[Mortimer O'Sullivan, Church of Ireland clergyman and controversialist.] Autograph Letter Signed ('Mortimer O Sullivan') to London bookseller Thomas Cadell, on 'anxiety felt in Dublin', publishing his work, Dublin bookseller John Miliken, the 'cause'

Mortimer O'Sullivan (1793-1859), Church of Ireland clergyman and controversialist, Roman Catholic apostate, brother of Samuel O'Sullivan (1790-1851) [Thomas Cadell; John Miliken; Orange Order; Dublin]
Publication details: 
10 May 1827; 17 Ely Place, Dublin.
SKU: 22243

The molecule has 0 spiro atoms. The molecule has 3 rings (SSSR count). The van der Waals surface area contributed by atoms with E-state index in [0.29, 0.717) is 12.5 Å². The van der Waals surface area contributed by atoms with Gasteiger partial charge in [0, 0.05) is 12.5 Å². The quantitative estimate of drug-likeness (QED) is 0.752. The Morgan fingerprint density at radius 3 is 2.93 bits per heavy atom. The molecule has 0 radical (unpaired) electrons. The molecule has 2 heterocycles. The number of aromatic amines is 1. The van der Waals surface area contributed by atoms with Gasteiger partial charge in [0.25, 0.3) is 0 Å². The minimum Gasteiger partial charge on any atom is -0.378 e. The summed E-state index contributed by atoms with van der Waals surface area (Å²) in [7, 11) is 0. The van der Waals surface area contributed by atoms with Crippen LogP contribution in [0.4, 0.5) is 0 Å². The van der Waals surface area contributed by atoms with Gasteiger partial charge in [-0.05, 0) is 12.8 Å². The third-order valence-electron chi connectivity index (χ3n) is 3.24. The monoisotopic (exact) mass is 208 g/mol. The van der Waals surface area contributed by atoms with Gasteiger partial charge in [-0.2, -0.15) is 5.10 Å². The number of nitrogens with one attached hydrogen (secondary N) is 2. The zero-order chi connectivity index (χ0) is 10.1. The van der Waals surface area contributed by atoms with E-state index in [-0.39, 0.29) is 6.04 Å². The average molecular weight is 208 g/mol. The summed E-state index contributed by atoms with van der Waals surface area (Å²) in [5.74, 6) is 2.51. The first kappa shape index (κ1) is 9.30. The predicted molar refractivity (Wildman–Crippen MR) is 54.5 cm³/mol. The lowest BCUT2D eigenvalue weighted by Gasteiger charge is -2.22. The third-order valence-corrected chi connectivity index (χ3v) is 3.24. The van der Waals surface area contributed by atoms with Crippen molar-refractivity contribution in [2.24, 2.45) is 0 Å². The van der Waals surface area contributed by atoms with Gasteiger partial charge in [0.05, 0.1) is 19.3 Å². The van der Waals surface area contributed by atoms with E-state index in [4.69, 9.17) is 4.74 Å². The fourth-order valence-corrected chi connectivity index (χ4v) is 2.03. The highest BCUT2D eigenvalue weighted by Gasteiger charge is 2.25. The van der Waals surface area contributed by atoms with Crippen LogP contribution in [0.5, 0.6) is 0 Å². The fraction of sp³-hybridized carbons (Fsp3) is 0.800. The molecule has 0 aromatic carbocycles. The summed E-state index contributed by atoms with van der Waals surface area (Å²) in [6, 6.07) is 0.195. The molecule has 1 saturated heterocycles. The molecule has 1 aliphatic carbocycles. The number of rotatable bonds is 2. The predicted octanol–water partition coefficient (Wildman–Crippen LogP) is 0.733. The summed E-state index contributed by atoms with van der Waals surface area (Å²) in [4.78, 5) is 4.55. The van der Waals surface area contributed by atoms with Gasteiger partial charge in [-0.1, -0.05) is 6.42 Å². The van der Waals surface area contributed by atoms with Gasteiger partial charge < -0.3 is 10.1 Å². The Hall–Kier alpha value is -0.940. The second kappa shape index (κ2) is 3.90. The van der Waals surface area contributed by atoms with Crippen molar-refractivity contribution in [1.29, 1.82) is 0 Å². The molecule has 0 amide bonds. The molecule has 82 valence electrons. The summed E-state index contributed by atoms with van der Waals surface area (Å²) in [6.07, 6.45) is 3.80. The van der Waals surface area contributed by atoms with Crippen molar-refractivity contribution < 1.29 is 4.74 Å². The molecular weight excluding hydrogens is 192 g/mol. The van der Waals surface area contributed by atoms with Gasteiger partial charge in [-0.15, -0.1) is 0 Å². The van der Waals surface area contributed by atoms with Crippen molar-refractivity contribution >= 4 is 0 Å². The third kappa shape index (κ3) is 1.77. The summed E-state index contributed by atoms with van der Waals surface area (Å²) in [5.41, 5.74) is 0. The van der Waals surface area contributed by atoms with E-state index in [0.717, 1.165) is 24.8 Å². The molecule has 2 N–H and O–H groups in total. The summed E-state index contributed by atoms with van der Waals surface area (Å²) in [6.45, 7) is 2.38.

See the entries for O'Sullivan and his brother Samuel, and for the recipient Thomas Cadell the younger (1773-1836), in the Oxford DNB. 3pp, 4to. Bifolium, addressed, with seal in red wax and postmarks, to 'Thos Cadell Esqr | Bookseller | Strand | London'. In fair condition, aged and worn. He begins by explaining 'the circumstances in consequence of wh' the writing of the present letter 'has been so long delay'd'. He explains that when he last wrote to Cadell 'there was a considerable anxiety felt in Dublin with respect to the Scriptural Arguments on the Popes asserted supremacy, & I thought it not unlikely that my lecture might be of use.' Other subjects have since 'changed the direction of enquiry, & the pamphlet would have come too late to be so useful as I had at first expected.' Referring to the Dublin bookseller John Miliken, he continues: 'I thought it therefore more advisable to consult with Mr Miliken whom I expected soon to return, & who seems to think it adviseable [sic] that we should not send out a small part of my lectures, if they are all to be published; & that it is better to sacrifice what the first may have cost them to print it separately.' The 'pressure of parochial duties' has prevented O'Sullivan from printing 'the lectures wh I delivered during the late Lent', in conformity with the 'wishes of my parishioners', but his 'superior in the Church' has now made arrangements that will leave him free to do so. He gives a brief description of his plan for the volume, adding 'Mr Miliken tells me, that you will be so kind as to publish for us in London & allow your name to appear in the Title page – I should suppose however that the book is very unlikely to be sought for in London'. He rather grandly observes that the volume 'may be of service to a cause wh I think even ministerial arrangements in political matters shall not avail to destroy.' He ends with a request for 'a statement of my account'.